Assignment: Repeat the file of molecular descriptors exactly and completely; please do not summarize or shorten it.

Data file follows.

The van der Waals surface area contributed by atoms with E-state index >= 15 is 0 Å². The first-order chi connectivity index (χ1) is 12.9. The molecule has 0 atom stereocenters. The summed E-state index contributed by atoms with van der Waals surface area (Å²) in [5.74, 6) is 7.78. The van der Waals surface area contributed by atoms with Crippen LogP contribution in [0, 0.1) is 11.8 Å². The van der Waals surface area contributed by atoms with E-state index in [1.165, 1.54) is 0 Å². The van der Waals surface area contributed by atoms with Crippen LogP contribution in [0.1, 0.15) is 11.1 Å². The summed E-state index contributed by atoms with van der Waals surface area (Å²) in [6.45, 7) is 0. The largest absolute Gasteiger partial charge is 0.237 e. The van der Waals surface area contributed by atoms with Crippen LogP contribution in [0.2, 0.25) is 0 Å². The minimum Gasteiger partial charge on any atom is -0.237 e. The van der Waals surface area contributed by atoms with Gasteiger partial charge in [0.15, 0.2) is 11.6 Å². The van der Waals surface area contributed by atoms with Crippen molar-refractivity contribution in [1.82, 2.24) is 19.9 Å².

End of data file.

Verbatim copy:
The van der Waals surface area contributed by atoms with E-state index >= 15 is 0 Å². The first-order chi connectivity index (χ1) is 12.9. The molecule has 0 atom stereocenters. The summed E-state index contributed by atoms with van der Waals surface area (Å²) in [5.74, 6) is 7.78. The van der Waals surface area contributed by atoms with Crippen LogP contribution in [0, 0.1) is 11.8 Å². The van der Waals surface area contributed by atoms with E-state index in [1.165, 1.54) is 0 Å². The van der Waals surface area contributed by atoms with Crippen LogP contribution in [0.1, 0.15) is 11.1 Å². The summed E-state index contributed by atoms with van der Waals surface area (Å²) in [6.45, 7) is 0. The largest absolute Gasteiger partial charge is 0.237 e. The van der Waals surface area contributed by atoms with Crippen LogP contribution in [0.2, 0.25) is 0 Å². The minimum Gasteiger partial charge on any atom is -0.237 e. The van der Waals surface area contributed by atoms with Gasteiger partial charge in [0.15, 0.2) is 11.6 Å². The van der Waals surface area contributed by atoms with Crippen molar-refractivity contribution in [1.82, 2.24) is 19.9 Å².